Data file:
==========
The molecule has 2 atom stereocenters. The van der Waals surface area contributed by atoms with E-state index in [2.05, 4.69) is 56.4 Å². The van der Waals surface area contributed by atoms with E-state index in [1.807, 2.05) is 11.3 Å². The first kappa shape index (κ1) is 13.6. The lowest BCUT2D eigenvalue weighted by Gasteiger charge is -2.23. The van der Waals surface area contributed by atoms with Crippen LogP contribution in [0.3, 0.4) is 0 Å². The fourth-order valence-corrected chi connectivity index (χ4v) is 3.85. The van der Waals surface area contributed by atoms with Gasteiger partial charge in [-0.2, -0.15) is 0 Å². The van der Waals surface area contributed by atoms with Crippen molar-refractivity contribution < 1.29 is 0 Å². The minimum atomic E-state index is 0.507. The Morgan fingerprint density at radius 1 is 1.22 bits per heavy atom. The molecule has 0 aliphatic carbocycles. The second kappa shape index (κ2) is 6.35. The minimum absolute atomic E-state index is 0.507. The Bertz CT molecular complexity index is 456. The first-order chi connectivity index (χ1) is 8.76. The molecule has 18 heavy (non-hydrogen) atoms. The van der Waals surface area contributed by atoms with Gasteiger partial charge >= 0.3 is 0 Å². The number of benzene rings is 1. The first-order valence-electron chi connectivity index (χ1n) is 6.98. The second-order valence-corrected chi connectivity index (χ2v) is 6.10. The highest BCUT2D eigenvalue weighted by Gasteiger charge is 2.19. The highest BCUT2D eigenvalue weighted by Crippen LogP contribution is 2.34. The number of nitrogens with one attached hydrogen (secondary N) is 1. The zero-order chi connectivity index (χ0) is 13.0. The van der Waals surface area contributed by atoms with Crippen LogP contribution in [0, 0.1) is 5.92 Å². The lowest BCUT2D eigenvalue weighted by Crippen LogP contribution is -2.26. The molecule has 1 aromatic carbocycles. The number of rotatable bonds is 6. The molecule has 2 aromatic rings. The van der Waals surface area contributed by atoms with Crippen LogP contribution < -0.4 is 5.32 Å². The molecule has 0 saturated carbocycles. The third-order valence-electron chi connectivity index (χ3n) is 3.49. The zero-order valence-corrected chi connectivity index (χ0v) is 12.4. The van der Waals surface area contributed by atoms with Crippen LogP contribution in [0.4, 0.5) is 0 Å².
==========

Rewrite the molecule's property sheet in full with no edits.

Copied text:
The molecule has 2 atom stereocenters. The van der Waals surface area contributed by atoms with E-state index in [2.05, 4.69) is 56.4 Å². The van der Waals surface area contributed by atoms with E-state index in [1.807, 2.05) is 11.3 Å². The first kappa shape index (κ1) is 13.6. The lowest BCUT2D eigenvalue weighted by Gasteiger charge is -2.23. The van der Waals surface area contributed by atoms with Crippen LogP contribution in [0.3, 0.4) is 0 Å². The fourth-order valence-corrected chi connectivity index (χ4v) is 3.85. The van der Waals surface area contributed by atoms with Gasteiger partial charge in [-0.2, -0.15) is 0 Å². The van der Waals surface area contributed by atoms with Crippen molar-refractivity contribution < 1.29 is 0 Å². The minimum atomic E-state index is 0.507. The Morgan fingerprint density at radius 1 is 1.22 bits per heavy atom. The molecule has 0 aliphatic carbocycles. The second kappa shape index (κ2) is 6.35. The minimum absolute atomic E-state index is 0.507. The Bertz CT molecular complexity index is 456. The first-order chi connectivity index (χ1) is 8.76. The molecule has 18 heavy (non-hydrogen) atoms. The van der Waals surface area contributed by atoms with Gasteiger partial charge >= 0.3 is 0 Å². The number of benzene rings is 1. The first-order valence-electron chi connectivity index (χ1n) is 6.98. The second-order valence-corrected chi connectivity index (χ2v) is 6.10. The highest BCUT2D eigenvalue weighted by Gasteiger charge is 2.19. The highest BCUT2D eigenvalue weighted by Crippen LogP contribution is 2.34. The number of nitrogens with one attached hydrogen (secondary N) is 1. The zero-order chi connectivity index (χ0) is 13.0. The van der Waals surface area contributed by atoms with Crippen LogP contribution in [0, 0.1) is 5.92 Å². The lowest BCUT2D eigenvalue weighted by Crippen LogP contribution is -2.26. The molecule has 1 aromatic carbocycles. The number of rotatable bonds is 6. The molecule has 2 aromatic rings. The van der Waals surface area contributed by atoms with Crippen LogP contribution < -0.4 is 5.32 Å². The molecule has 0 saturated carbocycles. The third-order valence-electron chi connectivity index (χ3n) is 3.49. The zero-order valence-corrected chi connectivity index (χ0v) is 12.4. The van der Waals surface area contributed by atoms with Crippen LogP contribution in [0.4, 0.5) is 0 Å².